Every Thursday, Ferozshah Kotla’s old ruins come to life. People flock to the ancient castle to offer their deepest secrets to the city’s djinns, who are believed to be inhabitants of the area.
The letters, scrawled in different writing styles, are pinned to the walls, offering a ray of hope for the tired and the weary.
Source: Travelling Slacker/Flickr
Genies are mostly associated with “The Arabian Nights” and old tales from long ago. They’re believed to make dreams come true; their power isn’t questioned by Ferozshah Kotla’s resilient visitors – some of whom have been loyally showing up with a letter every week for decades.
Plenty of stories abound. Some people visualize the djinns as talking crows or men in white robes with long beards. Some think there are many of them and that they have their unique smell. Stories are routinely exchanged and with a lot of gusto.
The opportunity to leave a letter behind for the supernatural beings shows up only once a week and by the end of the day, scores of messages are left behind by people praying with all their might.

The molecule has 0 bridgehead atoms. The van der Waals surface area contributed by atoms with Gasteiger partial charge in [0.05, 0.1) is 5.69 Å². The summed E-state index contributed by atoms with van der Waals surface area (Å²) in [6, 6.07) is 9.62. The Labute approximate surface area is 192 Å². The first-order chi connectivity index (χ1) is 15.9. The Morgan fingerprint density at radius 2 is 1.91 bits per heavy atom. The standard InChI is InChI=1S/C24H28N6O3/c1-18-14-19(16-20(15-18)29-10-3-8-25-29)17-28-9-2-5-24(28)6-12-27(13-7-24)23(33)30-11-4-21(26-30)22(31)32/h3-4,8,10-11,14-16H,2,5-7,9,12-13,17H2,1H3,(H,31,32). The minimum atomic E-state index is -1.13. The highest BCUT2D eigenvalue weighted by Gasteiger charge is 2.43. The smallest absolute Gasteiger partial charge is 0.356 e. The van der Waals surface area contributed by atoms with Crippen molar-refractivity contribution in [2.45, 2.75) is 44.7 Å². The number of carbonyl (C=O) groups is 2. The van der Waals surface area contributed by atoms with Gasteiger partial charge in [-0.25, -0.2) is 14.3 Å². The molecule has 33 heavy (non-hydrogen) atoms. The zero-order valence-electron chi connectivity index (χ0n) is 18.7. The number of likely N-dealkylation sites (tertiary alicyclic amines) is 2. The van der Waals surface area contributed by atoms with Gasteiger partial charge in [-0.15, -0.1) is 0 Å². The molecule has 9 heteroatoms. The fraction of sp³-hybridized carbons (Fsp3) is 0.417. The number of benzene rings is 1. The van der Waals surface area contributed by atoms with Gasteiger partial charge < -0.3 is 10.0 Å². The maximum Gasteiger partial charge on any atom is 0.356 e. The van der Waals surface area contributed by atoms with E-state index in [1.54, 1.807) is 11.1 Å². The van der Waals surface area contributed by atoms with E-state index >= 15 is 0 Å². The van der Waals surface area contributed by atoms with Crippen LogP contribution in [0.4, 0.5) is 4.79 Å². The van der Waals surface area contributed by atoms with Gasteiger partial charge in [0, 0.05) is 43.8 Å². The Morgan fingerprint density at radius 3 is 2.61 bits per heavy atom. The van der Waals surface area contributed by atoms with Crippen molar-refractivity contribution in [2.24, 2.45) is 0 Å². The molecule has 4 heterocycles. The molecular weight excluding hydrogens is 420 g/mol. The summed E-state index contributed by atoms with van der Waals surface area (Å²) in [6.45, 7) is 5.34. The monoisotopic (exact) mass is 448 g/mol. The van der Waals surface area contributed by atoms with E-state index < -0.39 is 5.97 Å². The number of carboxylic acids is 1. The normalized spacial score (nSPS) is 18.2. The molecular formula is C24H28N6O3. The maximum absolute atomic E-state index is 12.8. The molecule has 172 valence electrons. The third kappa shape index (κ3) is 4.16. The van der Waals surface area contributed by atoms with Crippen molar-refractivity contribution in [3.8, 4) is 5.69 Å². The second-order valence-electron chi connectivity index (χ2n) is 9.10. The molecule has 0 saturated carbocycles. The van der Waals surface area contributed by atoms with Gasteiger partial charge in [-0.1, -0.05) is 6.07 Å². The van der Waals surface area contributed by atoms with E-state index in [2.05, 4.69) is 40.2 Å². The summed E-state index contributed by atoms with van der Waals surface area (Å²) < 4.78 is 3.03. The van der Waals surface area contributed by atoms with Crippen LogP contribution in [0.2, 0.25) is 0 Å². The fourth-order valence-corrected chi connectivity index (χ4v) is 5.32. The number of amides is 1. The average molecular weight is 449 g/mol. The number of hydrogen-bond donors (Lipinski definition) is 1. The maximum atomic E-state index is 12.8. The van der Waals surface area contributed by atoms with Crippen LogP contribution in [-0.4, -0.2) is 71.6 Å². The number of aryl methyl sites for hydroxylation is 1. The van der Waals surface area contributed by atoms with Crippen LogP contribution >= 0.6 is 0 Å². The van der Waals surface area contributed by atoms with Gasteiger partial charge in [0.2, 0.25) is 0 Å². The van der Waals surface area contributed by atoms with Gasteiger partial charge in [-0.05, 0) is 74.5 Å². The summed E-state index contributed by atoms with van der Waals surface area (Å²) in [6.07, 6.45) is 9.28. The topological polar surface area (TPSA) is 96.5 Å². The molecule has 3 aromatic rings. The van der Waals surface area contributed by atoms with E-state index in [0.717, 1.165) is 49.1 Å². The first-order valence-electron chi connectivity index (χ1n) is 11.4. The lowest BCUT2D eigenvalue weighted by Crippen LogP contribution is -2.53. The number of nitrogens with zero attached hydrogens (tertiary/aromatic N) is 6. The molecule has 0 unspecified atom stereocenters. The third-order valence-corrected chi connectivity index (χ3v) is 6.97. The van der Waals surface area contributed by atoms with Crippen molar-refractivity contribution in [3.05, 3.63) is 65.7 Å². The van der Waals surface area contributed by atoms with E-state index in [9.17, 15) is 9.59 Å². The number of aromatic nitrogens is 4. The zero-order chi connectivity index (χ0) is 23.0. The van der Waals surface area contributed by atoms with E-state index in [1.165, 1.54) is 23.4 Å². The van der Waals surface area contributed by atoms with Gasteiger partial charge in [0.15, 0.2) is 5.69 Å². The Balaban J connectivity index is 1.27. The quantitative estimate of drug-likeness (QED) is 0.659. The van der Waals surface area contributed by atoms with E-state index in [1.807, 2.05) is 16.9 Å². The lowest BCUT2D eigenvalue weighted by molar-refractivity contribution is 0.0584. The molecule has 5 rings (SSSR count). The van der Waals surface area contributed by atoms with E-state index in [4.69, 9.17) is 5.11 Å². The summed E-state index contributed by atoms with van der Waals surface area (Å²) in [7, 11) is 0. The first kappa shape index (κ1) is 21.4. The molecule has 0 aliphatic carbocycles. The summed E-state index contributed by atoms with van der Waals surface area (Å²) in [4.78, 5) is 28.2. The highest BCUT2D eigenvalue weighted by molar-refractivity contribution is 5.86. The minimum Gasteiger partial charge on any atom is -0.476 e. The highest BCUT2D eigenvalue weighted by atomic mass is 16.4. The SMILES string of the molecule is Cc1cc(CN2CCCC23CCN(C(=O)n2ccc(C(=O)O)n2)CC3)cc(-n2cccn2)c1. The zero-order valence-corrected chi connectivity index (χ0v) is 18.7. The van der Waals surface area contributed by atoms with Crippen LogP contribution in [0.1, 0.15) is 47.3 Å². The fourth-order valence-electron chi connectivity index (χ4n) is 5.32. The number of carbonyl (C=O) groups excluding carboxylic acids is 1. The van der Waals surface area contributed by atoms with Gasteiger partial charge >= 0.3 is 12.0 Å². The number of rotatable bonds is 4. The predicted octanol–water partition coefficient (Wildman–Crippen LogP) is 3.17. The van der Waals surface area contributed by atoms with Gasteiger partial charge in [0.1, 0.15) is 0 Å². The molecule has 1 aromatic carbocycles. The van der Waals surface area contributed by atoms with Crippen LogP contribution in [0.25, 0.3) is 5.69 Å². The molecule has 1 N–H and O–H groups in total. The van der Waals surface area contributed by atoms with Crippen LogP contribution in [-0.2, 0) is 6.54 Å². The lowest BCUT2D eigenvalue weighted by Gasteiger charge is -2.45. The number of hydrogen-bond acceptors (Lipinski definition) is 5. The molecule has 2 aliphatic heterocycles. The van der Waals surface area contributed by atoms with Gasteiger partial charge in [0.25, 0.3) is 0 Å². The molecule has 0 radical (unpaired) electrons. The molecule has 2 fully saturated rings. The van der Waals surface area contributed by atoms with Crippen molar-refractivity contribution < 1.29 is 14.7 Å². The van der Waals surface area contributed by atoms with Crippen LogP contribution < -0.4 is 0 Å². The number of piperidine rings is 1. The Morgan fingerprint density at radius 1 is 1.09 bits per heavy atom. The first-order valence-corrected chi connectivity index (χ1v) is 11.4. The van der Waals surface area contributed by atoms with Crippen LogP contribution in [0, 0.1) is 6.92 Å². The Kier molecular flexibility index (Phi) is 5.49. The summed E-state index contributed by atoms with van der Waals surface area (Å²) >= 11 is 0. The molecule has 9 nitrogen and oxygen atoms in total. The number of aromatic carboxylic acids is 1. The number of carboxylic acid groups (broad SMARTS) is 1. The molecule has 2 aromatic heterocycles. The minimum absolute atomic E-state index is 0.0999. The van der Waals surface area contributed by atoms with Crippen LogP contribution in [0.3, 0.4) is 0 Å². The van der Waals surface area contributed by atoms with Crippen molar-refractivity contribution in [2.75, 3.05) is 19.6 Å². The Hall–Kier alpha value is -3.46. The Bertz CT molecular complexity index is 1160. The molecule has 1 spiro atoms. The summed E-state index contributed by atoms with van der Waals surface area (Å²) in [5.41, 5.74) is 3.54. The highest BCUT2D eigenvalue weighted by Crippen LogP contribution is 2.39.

The letter-writing tradition is believed to have been taken from a practice that was prevalent in the 14th century in Delhi – people entered the palace premises to talk to the Tughlaq Sultan and raise issues without any interference from the royal guards.
Everyone is given a chance, everyone’s considered equal in here – age, economic status, nationality no bar.
According to anthropologist Anand Vivek Taneja’s research, the practice of writing letters to the djinns really took off in the 1970s when a fakir called Laddoo Shah started living in the ruins.
It’s a hidden gem, the Ferozshah Kotla castle that was built in the 14th century – and it has survived long years of change and modernity. The believers hold on hard to their beliefs, and allow the message of everlasting hope to prevail. The city of djinns.